Last modified: 2019-01-09 by rob raeside
Keywords: falkland islands | sheep | bullock | sealion | falklands island company |
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by Graham Bartram
by >Graham Bartram and António Martins
The flag actually changed in appearance this year (1999) when the Ministry of Defence changed the specification for the placement of badges on ensigns. The size of the badge was increased considerably (200% - 300%) and all white discs were removed. The badges are now more like major charges on the field rather than small augmentations. In the future, if one of these flags needs to be differenced (e.g. the Falkland's Police ensign - which doesn't actually exist) the second badge will sit in the centre of the third quarter.
Graham Bartram, 12 October and 11 December 1999
The The Merchant Shipping (Falkland Islands Colours) Order 1998 was made on 16th December 1998, laid before Parliament on 4th January 1999 and coming into force on the 25th of January this year.
Jan Oskar Engene, 10 November 1999
I am a bit puzzled by this change of size in the badges. Does the United Kingdom Ministry of Defence have the authority to change the flags of the dependencies? I mean, if I am not mistaken the Falkland Island red ensign was adopted through the "The Merchant Shipping (Falkland Islands Colours)
Order" which was approved by "The Queen's Most Excellent Majesty in Council." I guess there will be similar legislation for other dependencies. Can the UK Ministry of Defence just overturn such legislation?
Jan Oskar Engene, 13 October 1999
I think that the Ministry of Defence has inherited the right of the Admiralty to indicate how the badges should be displayed on a flag. The flags actually used are not necessarily the same as the drawings in even official flag books, so perhaps no one will be surprised. For example, in 1936 the Admiralty Flag Book of 1930 was amended with a new badge for the Falkland Islands based on the arms granted in 1925. However the arms were not popular, ("have no artistic merit,", "furnish occasion for critical levity,") and the old badge continued in use until 1948 when the 1925 arms were cancelled and replaced by the current arms.
David Prothero, 17 October 1999
Orders in Council are part of the law of the land. The Ministry of Defence can only override them if this power is given to them in the order.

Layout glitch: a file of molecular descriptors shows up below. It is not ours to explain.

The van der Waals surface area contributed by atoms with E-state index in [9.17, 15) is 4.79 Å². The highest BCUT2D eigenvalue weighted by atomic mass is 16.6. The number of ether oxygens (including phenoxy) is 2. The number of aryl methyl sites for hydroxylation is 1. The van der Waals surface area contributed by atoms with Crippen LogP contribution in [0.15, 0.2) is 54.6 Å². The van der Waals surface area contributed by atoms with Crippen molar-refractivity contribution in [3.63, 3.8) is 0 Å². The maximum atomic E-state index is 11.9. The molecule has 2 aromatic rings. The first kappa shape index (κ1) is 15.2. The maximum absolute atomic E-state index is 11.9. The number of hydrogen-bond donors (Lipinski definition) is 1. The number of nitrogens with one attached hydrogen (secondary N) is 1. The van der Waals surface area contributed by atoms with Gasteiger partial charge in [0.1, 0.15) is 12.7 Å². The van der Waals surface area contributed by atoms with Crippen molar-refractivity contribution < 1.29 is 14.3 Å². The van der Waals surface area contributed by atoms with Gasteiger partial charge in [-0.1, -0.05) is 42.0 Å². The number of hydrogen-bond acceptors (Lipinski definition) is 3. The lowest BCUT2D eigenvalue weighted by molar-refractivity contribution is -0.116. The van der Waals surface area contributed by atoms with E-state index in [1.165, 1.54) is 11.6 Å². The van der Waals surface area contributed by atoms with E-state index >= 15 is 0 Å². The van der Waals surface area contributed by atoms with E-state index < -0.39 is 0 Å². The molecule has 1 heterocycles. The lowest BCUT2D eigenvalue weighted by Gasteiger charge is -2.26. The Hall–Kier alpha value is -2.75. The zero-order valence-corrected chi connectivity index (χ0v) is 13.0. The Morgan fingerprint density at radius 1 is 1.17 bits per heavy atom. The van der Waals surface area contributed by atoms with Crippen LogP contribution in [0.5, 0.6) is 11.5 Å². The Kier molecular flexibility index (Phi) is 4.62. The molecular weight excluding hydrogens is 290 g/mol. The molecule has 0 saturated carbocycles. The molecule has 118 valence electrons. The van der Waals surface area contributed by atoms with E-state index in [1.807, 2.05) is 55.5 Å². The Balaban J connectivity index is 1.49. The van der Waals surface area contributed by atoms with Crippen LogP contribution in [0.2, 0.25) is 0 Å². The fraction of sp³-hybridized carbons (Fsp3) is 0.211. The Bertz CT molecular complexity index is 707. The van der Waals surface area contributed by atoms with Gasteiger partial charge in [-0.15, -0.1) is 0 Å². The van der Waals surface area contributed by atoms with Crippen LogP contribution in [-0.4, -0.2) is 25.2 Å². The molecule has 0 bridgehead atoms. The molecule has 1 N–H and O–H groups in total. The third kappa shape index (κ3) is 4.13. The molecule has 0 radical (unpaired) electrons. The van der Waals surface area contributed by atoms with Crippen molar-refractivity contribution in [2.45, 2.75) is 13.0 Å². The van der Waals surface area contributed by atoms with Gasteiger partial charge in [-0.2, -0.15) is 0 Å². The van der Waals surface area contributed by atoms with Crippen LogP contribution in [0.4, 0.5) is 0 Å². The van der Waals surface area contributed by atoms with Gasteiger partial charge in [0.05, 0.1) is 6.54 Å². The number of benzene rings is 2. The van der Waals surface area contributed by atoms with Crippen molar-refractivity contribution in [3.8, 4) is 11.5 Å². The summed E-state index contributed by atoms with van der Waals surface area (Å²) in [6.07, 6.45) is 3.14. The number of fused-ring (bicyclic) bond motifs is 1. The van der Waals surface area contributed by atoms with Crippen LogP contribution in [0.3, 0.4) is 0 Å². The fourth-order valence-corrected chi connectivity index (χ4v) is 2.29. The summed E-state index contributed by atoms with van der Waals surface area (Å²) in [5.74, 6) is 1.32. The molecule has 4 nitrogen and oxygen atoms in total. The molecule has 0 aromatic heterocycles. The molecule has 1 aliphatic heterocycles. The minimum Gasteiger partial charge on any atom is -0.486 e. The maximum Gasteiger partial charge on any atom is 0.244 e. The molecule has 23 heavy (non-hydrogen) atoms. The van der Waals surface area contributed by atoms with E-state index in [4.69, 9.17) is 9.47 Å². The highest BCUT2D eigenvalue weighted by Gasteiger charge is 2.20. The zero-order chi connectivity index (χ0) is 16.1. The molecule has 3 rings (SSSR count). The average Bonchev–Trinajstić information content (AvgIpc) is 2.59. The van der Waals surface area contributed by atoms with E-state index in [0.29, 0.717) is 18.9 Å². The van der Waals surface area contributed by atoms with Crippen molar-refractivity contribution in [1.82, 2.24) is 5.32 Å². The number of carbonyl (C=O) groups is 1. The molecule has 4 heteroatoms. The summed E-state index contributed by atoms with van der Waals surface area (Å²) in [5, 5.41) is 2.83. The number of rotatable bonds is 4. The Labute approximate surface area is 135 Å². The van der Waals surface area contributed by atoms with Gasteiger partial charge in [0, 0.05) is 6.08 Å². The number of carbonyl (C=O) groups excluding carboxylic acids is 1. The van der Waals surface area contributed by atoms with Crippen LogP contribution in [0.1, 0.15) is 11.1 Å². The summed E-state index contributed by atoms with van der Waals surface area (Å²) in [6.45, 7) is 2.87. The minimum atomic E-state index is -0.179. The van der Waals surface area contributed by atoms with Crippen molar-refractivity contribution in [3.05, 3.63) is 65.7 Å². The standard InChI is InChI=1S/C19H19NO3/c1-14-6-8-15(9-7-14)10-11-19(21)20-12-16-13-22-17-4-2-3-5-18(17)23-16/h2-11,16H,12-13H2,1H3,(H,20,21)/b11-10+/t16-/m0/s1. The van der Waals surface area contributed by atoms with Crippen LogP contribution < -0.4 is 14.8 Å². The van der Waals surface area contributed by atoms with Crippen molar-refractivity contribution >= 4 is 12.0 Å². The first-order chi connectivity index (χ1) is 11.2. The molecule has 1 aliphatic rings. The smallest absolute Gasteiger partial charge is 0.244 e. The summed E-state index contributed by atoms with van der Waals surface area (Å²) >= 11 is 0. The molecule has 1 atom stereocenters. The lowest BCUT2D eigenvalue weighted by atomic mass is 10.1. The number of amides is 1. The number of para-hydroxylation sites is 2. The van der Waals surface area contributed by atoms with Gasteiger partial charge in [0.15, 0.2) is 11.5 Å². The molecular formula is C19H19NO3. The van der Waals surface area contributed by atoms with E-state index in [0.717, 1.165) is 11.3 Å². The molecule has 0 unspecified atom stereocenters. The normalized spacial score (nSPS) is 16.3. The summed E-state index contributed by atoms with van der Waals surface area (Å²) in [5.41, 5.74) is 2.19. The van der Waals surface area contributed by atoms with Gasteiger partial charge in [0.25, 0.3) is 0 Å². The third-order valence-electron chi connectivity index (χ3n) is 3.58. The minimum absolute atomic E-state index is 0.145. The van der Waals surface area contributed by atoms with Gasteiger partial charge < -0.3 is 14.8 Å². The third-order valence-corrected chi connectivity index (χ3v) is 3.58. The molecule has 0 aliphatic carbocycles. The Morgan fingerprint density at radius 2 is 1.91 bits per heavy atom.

Andrew Yong, 19 October 1999
Until April 1964 defacements for Red Ensigns were authorized by Admiralty
Warrant. After the Admiralty became Ministry of Defence (Navy), Red Ensign
defacements were issued by Royal Warrant. Under the Merchant Shipping
(Registration etc.) Act of 1993, defaced Red Ensigns must be authorized by
Orders in Council. The only Blue Ensign defacements that required a warrant were
those for India and chartered companies. All other Blue Ensign defacements were
considered to be for "ships belonging to Her Majesty" and thus did not require a
warrant. It seems that the Ministry of Defence can amend and issue defacements
of the Blue Ensign but not of the Red Ensign.
David Prothero, 21 October 1999
I was working on the bases between 1953 and 1958. I recall that the RRS John
Biscoe and RRS Shackleton flew a blue ensign with a slightly different form.
There was no helm or crest and the "wavy barry" were a sort of Cambridge blue.
The bases flew the Union flag.
Graham Rumsey, 7 November 2004
All the government and official buildings now fly the disc-less version with
the larger arms, as promulgated by the MoD in 1999. I suspect that some private
residences still fly the disc version.
Graham Bartram, 16 May 2005
It is notified for general information that new designs for flags for the Falkland Islands - Red and Blue Ensigns - were approved by Her Majesty the Queen in July this year . Approval was based on new artwork supplied by the Garter King of Arms at the College of Arms in London and the approved designs have been entered in the appropriate book of registration at the College of Arms. The Crest used on the flags is the 1948 version. Copies of the relevant artwork are attached [blue ensign; red ensign]. Government departments will commence flying the new versions of the Blue Ensign as soon as supplies arrive in the Islands.
The Secretariat, Thatcher Drive, Stanley, Falkland Islands
Tim Cotter, 22 October 2007
The ship is supposed to be the Desire, the ship that discovered
the islands in 1592, thus giving us the colony's motto 'Desire the Right',
as it was written on a scroll at the bottom of it. The ship and the river
are in the newer badge much more stylized.
Roy Stilling, Stuart Park, Nick Artimovich, 21 February 1996
The ship's mainsail is "charged with four torts in cross", to quote the
blazon shown on Wikipedia (https://en.wikipedia.org/wiki/Coat_of_arms_of_the_Falkland_Islands).
However, Ralph Hartemink's site at
clearly shows these red objects as six-pointed stars.
Question: is the blazon at Wikipedia correct? Are they torts or estoiles?
Rob Raeside, 19 December 2018
The Falklands Islands government website appears to show them as